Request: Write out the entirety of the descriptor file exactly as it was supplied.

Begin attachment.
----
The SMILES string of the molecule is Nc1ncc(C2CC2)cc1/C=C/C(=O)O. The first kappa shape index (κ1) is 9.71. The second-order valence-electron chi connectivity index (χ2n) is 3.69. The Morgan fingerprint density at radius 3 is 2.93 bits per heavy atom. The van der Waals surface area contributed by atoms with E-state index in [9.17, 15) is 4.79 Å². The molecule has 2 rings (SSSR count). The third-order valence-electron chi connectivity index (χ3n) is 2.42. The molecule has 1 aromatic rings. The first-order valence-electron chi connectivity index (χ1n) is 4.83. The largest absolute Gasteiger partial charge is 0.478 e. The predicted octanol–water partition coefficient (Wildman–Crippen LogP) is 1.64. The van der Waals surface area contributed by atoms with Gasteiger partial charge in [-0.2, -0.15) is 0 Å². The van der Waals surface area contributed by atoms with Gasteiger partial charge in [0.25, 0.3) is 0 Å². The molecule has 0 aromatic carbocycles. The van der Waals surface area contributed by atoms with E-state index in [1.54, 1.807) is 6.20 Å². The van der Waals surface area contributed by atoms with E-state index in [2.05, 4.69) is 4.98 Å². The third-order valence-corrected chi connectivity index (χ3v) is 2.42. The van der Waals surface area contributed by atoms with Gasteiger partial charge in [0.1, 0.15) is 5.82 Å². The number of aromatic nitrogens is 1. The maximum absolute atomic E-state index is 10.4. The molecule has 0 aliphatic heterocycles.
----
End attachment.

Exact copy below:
The SMILES string of the molecule is Nc1ncc(C2CC2)cc1/C=C/C(=O)O. The first kappa shape index (κ1) is 9.71. The second-order valence-electron chi connectivity index (χ2n) is 3.69. The Morgan fingerprint density at radius 3 is 2.93 bits per heavy atom. The van der Waals surface area contributed by atoms with E-state index in [9.17, 15) is 4.79 Å². The molecule has 2 rings (SSSR count). The third-order valence-electron chi connectivity index (χ3n) is 2.42. The molecule has 1 aromatic rings. The first-order valence-electron chi connectivity index (χ1n) is 4.83. The largest absolute Gasteiger partial charge is 0.478 e. The predicted octanol–water partition coefficient (Wildman–Crippen LogP) is 1.64. The van der Waals surface area contributed by atoms with Gasteiger partial charge in [-0.2, -0.15) is 0 Å². The van der Waals surface area contributed by atoms with Gasteiger partial charge in [0.25, 0.3) is 0 Å². The molecule has 0 aromatic carbocycles. The van der Waals surface area contributed by atoms with E-state index in [1.54, 1.807) is 6.20 Å². The van der Waals surface area contributed by atoms with E-state index in [2.05, 4.69) is 4.98 Å². The third-order valence-corrected chi connectivity index (χ3v) is 2.42. The van der Waals surface area contributed by atoms with Gasteiger partial charge in [0.1, 0.15) is 5.82 Å². The number of aromatic nitrogens is 1. The maximum absolute atomic E-state index is 10.4. The molecule has 0 aliphatic heterocycles.